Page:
If camping has been your worst nightmare because of, well, the saying “squatting in the woods,” this next one might be visiting you in your dreams. While most restrooms in major cities and tourist destinations have been updated to feature Western amenities, it is not rare to come across more traditional facilities of the squatting variety when traveling around Korea. If you have never used one of these before, it really is just as it sounds, but sometimes you might be lucky and find an educational image to guide you in its correct usage.
5. How long is long enough?
In some bathrooms in Korea you will find that there is no toilet paper in the stalls. You might frantically search around while wondering how people could go to the bathroom without it. Shock will likely change to horror, if in your panic state you manage to recall that you passed by something that resembled a toilet paper dispenser outside of the stalls, especially if you didn’t realize this until after business was taken care of. While more common outside of the city, many bathrooms have the toilet paper set up outside (usually by the entrance) so that people can grab their share before entering the stalls. You might be wondering, "what if I need more?" Many Koreans carry around some tissue paper with them just for this reason! Plus, there is no guarantee that the toilet paper roll was replaced in time for your visit! As they say, it’s better to be prepared than caught with your pants down.
6.Throw out what? Where?!
This one follows very closely on the heels of #5. Now that you have finished what you came to do and you even remembered your toilet paper, what do you do next? The answer is seemingly simple, right? No. In Korea, it is not rare to come across signs forbidding, or even pleading, visitors not to flush down the toilet paper! You might be confused and wondering, “wasn’t toilet paper made specifically to be flushed down the toilet?” However, while most new restrooms have been made to handle what has now come to be common practice, some older pipes in Korea are not equipped to handle the additional load. In such restrooms, you will likely find a sign instructing you to throw out the used paper in the trashcan next to you. I know that some of you might ignore such signage and flush away, but do so at your own risk. You might end up with a bigger mess than a wastebasket full of used paper!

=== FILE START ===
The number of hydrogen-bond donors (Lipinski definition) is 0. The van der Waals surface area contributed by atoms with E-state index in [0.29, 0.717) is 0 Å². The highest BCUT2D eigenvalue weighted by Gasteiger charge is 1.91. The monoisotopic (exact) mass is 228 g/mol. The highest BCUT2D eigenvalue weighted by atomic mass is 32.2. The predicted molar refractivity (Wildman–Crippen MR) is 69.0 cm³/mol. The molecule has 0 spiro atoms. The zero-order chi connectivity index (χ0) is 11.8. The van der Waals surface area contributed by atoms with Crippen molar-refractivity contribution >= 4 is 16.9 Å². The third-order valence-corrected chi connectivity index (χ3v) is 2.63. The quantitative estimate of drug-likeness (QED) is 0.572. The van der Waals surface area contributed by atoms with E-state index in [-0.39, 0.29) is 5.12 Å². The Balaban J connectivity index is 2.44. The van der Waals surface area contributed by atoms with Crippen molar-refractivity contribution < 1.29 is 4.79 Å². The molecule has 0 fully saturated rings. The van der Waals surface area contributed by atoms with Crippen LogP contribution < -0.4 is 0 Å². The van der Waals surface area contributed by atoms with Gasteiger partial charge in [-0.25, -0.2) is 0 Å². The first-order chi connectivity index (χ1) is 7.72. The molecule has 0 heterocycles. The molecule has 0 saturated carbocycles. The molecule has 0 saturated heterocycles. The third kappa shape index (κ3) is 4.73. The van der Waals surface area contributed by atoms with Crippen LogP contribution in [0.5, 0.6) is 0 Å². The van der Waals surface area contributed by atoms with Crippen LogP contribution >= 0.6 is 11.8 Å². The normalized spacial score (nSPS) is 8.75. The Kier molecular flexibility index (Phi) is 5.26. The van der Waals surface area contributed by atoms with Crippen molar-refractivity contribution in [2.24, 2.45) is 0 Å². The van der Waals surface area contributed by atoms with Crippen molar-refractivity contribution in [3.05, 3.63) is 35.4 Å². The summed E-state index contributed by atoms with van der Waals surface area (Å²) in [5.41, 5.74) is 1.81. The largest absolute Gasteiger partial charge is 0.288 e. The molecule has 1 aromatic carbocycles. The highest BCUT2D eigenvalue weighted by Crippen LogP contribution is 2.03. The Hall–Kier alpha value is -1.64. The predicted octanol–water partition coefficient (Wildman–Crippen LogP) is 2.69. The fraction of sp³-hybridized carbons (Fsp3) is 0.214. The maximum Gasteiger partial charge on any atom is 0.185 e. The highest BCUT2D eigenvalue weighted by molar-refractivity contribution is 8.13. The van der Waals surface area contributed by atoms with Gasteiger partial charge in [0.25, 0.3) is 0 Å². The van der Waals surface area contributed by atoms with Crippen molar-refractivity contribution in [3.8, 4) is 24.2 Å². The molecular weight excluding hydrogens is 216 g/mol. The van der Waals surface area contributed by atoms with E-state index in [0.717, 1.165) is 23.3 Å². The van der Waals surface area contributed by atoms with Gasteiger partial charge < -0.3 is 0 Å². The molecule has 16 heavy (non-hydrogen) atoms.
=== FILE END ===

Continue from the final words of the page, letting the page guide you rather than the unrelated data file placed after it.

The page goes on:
7. Soap on a stick?
When you thought that nothing about a Korean bathroom would shock you anymore, here comes #7! Soap and bathrooms are a seemingly straight forward combination, right? Well, while most of us are used to seeing liquid soap dispensers on the wall, or even the occasional bar of soap by the sink in public restrooms, Korea presents the hybrid: a bar of soap on a stick coming out of the wall! While this creation itself is enough to surprise many a bathroom goer, some bathrooms in Korea don’t stock soap at all. Once again, this is something many Koreans carry with them. Dry soap sheets can be found easily all over Korea and is an item you should make sure to always have with you just in case!
Which one of these shocking facts do you think you would have the hardest time getting use to? Have you personally run across anything in Korea that shocked you?